The Malaka Zoo was first established in 1963 and is now the second largest zoological garden in Malaysia. Managed by the Department of Wildlife it maintains some 200 species on the 22 hectare forested site located some seven miles outside of the city of Malaka.
The Melaka Zoo is a member of SEAZA and is a neat well maintained collection and worthy of a visit. Though day visits are popular as is the case with most of the Malaysian animal collections it also operates as a night zoo too.
This is one of a series of zoo reports that was actually included within my travel journal ‘The Itinerant ZooKeeper’. Initially I started to extract the zoo data but found the reading was diminished by it. So look on it as a zoo travelogue. The only major edits I have done is a little censoring and to remove the Casanova exploits.
Saturday 27th May 2006
Malaka. Why do I want to spell that with two C's? Another two and a half hour bus journey. Another itinerant ant colony. I could have spent a lot longer in and around KL but I needed to move on.
Melaka looks nice. None of the high rise bustle of the past two days. Nothing much over three stories here and a sprinkling of historic buildings for good measure. The rickshaws are an offering to the god of garish floral tack that has to be seen to be believed.
My guest house is a little way out of the town centre but is not alone. There are another dozen or so on the surrounding streets. Not seedy at all though and there are some classy shops and restaurants in the immediate area. One of these specialises in Shark Fin soup. One of the shops is a dealer in birds nests, but here I learnt a lot more because most of the information is in English.
They are selling Red Bird's Nests, Mountain Bird's Nests, Gold Bird's Nests, Imperial Bird's Nests, White Cave Bird's Nests , Gold Cave Bird's Nests. They all look different and are "Completely dry. Crumble when pressed. Snap when bent." So you can see this is not just a simple soup ingredient!
After a shower and a shave I started to explore a little further and discovered that I was not 300 yards from Malaka's biggest shopping mall and multiplex cinema. So I went to see the 'Da Vinci Code'. I enjoyed it. It followed the book very closely. I wondered afterwards if I would have enjoyed it more if I hadn't read the book or if I hadn't read a half dozen or so other 'Grail' books. Whatever, I liked the film and really could not see what all the (probably orchestrated) fuss was about. I was the only Westerner in a packed cinema audience. I reckon over a third of those were Muslim. All appeared to have liked the film too.
Although there has been no shortage of attractive women on my travels I appear to have hit a 'beauty cluster' here in Malaka. You can scarcely turn a corner without bumping into yet another gorgeous girl. Besides there is something very sexy about a girl who wears colourful silk pajamas to walk to work.
When I left the Cinema rain was threatening. I made it back to my guest house in time. Later it came down in buckets accompanied by thunder and lightening.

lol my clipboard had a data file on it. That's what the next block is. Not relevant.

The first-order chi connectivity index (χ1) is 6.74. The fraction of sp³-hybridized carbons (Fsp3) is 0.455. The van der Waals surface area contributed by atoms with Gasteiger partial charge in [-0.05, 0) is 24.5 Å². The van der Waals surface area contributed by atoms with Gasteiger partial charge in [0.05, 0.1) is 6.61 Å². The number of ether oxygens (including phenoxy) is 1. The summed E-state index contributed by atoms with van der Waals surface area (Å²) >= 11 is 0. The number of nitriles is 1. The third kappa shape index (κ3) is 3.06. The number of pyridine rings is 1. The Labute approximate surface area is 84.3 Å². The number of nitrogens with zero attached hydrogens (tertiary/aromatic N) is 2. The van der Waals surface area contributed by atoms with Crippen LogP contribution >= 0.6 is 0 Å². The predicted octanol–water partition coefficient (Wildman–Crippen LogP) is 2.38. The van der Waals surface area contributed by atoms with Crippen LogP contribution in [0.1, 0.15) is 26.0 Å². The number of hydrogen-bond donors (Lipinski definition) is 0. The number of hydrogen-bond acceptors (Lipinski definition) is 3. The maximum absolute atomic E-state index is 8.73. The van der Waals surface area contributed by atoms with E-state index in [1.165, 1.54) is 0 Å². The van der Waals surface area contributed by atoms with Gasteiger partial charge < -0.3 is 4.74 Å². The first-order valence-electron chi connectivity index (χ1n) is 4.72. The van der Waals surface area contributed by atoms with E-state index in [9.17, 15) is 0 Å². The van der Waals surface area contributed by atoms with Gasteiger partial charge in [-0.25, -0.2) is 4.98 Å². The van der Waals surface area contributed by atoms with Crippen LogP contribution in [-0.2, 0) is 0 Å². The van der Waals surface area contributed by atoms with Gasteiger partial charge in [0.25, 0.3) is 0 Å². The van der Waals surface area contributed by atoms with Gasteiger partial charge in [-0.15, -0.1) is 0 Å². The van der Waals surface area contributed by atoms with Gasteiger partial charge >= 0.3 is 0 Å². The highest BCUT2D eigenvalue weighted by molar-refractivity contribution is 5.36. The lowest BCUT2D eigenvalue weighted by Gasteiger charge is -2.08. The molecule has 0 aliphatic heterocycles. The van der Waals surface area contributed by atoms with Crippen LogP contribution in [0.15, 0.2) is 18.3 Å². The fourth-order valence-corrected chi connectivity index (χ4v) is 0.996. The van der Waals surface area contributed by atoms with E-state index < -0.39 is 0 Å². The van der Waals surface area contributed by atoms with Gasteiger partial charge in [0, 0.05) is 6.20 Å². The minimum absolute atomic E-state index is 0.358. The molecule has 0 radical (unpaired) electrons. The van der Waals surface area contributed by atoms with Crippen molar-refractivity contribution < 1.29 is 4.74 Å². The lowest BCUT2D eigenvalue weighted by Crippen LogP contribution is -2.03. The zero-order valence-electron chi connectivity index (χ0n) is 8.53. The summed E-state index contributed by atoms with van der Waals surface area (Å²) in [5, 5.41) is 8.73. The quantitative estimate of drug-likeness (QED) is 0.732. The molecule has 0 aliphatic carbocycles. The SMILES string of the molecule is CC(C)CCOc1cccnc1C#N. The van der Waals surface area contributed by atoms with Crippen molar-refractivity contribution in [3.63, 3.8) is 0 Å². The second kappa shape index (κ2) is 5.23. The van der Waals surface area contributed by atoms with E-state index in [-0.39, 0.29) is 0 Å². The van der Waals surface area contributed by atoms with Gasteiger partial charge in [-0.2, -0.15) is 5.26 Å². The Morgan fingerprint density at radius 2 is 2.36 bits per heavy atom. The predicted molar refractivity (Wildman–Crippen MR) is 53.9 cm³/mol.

I stepped out of bed at three in the morning into a big puddle of water. My room was flooded. Still the bed was dry. I moved my backpack to higher ground and went back to sleep.
Malacca Zoo Entrance
Sunday 28th May 2006
I thought I would leave it till eight before I rose. Everyone was still asleep though. I hung about till Yati appeared and paid for another night. I then walked into town to catch a taxi to Malaka Zoo.
The Chinese part of the town is quaint in places and that which runs alongside the river put me in mind of 'Mission Impossible III'. In fact the scene could have been shot there. I passed three old churches en route. There were services going on in two of these. One of these was built by the Portuguese in 1521. There is actually a connection here with St. Francis Xavier and Goa, where I also visited a church dedicated to him. In fact I don't think anyone really knows where he really rests. There is certainly some of him in Goa but maybe some here and possibly Macao as well.
Tiger in Melaka Zoo
The Malaka zoo was quite a way out. It would have taken me all day to walk it. I suppose I would then have arrived in time for the night safari, because they do one here too.
The entrance was practical and modern. The fee was RM 7 which I thought reasonable. The zoo is longer rather than broad squeezed between a motorway on the one side and a lake at the other. Near to the entrance gate is a big events arena. The event today appeared to be a children's talent singing competition. This rather spoilt my zoo visit because I could hear it everywhere I went. I can cut most things out except the truly atrocious.
The one thing that really sticks in my mind about Malaka zoo is browse. Just about every single enclosure had fresh browse in it either as a supplementary feed or as enrichment. I was impressed. I could not even begin to identify the plant species involved but I noticed that much of it was untouched. A case of enrichment becoming routine perhaps and needing a re-think.
Do you know why Malacca (two c's here) is called Malacca? It is because the founder was resting under a Malacca tree when a Mousedeer kicked one of his hunting dogs into the river. If he had been resting under any other type of tree it could have got an entirely different name. Perhaps Banyan or Coconut (which are not bad names in their own right) but no it was Malacca and the courage of the Mousedeer which sorted the name as a memorable event. As it is the Mousedeer is now the state emblem and in Malaka zoo you will find 'Mousedeer Park'. A remarkably big cage for such a small species. They actually keep two species, the Greater and Lesser Mousedeer, and they share their enclosure Cranes, Crowned Pigeons, Muntjac and other species. An interesting set up which incorporates a raised walkway and interesting educational graphics.